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Unformatted text preview: Also, notice that we are using the robust writen function from Figure 12.15 for all output. The read requesthdrs Function T INY does not use any of the information in the request headers. It simply reads and ignores them by calling the read requesthdrs function in Figure 12.49. Notice that the empty text line that terminates the request headers consists of a carriage return and line feed pair, which we check for in line 6. 658 CHAPTER 12. NETWORK PROGRAMMING code/net/tiny/tiny.c 1 2 3 4 5 6 7 8 9 void read_requesthdrs(int fd) { char buf[MAXLINE]; Readline(fd, buf, MAXLINE); while(strcmp(buf, "\r\n")) Readline(fd, buf, MAXLINE); return; } code/net/tiny/tiny.c Figure 12.49: T INY read requesthdrs: Reads and ignores request headers. The parse uri Function T INY assumes that the home directory for static content is the current Unix directory ’.’, and that the home directory for executables is ./cgi-bin. Any URI that contains the string cgi-bin is assumed to denote a request for dynamic content. The default file name is ./home.html. The parse uri function in Figure 12.50 implements these policies. It parses the URI into a filename and an optional CGI argument string. If the request is for static content (line 5) we clear the CGI argument string (line 6), and then convert the URI into a relative Unix pathname such as ./index.html (lines 7...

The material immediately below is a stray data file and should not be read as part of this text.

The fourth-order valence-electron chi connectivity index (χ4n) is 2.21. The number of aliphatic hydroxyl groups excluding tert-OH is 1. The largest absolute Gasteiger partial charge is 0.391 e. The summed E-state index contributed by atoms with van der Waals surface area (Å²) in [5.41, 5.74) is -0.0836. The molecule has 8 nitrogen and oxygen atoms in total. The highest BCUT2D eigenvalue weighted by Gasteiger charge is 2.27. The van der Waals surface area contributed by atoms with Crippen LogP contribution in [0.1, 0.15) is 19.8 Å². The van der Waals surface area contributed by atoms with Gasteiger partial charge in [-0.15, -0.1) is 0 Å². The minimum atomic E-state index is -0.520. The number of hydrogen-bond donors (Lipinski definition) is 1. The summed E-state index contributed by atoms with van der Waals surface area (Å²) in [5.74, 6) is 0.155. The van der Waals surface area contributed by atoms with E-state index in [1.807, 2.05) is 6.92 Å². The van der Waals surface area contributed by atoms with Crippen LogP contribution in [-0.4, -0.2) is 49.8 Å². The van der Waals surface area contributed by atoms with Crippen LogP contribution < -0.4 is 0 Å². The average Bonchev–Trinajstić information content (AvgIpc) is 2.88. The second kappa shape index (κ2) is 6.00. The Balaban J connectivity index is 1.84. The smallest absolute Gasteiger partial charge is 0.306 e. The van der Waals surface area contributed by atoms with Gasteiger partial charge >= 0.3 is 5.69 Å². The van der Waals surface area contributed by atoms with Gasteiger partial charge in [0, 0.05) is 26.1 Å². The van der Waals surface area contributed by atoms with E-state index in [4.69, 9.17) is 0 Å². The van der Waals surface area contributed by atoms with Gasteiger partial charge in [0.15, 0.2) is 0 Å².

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This note was uploaded on 09/02/2010 for the course ELECTRICAL 360 taught by Professor Schultz during the Spring '10 term at BYU.

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